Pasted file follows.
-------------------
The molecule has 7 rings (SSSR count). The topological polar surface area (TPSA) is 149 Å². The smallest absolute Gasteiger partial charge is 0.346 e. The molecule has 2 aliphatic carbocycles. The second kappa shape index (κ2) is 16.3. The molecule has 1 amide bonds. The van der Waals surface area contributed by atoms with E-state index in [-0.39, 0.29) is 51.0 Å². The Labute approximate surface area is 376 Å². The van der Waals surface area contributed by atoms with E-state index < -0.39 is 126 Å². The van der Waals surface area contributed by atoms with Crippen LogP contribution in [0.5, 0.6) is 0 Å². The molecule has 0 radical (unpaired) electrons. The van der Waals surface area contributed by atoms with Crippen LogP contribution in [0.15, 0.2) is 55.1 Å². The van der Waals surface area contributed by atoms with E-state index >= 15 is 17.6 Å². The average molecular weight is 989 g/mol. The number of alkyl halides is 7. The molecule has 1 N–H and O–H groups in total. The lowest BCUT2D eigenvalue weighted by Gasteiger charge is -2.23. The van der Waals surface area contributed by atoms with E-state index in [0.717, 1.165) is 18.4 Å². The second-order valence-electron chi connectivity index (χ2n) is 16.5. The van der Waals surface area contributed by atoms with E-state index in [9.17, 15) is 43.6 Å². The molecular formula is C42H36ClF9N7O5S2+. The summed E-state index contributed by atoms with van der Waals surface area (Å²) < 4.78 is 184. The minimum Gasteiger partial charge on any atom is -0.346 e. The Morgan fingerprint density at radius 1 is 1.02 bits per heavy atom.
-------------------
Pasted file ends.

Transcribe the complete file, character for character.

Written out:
The molecule has 7 rings (SSSR count). The topological polar surface area (TPSA) is 149 Å². The smallest absolute Gasteiger partial charge is 0.346 e. The molecule has 2 aliphatic carbocycles. The second kappa shape index (κ2) is 16.3. The molecule has 1 amide bonds. The van der Waals surface area contributed by atoms with E-state index in [-0.39, 0.29) is 51.0 Å². The Labute approximate surface area is 376 Å². The van der Waals surface area contributed by atoms with E-state index < -0.39 is 126 Å². The van der Waals surface area contributed by atoms with Crippen LogP contribution in [0.5, 0.6) is 0 Å². The molecule has 0 radical (unpaired) electrons. The van der Waals surface area contributed by atoms with Crippen LogP contribution in [0.15, 0.2) is 55.1 Å². The van der Waals surface area contributed by atoms with E-state index >= 15 is 17.6 Å². The average molecular weight is 989 g/mol. The number of alkyl halides is 7. The molecule has 1 N–H and O–H groups in total. The lowest BCUT2D eigenvalue weighted by Gasteiger charge is -2.23. The van der Waals surface area contributed by atoms with E-state index in [0.717, 1.165) is 18.4 Å². The second-order valence-electron chi connectivity index (χ2n) is 16.5. The van der Waals surface area contributed by atoms with E-state index in [9.17, 15) is 43.6 Å². The molecular formula is C42H36ClF9N7O5S2+. The summed E-state index contributed by atoms with van der Waals surface area (Å²) < 4.78 is 184. The minimum Gasteiger partial charge on any atom is -0.346 e. The Morgan fingerprint density at radius 1 is 1.02 bits per heavy atom.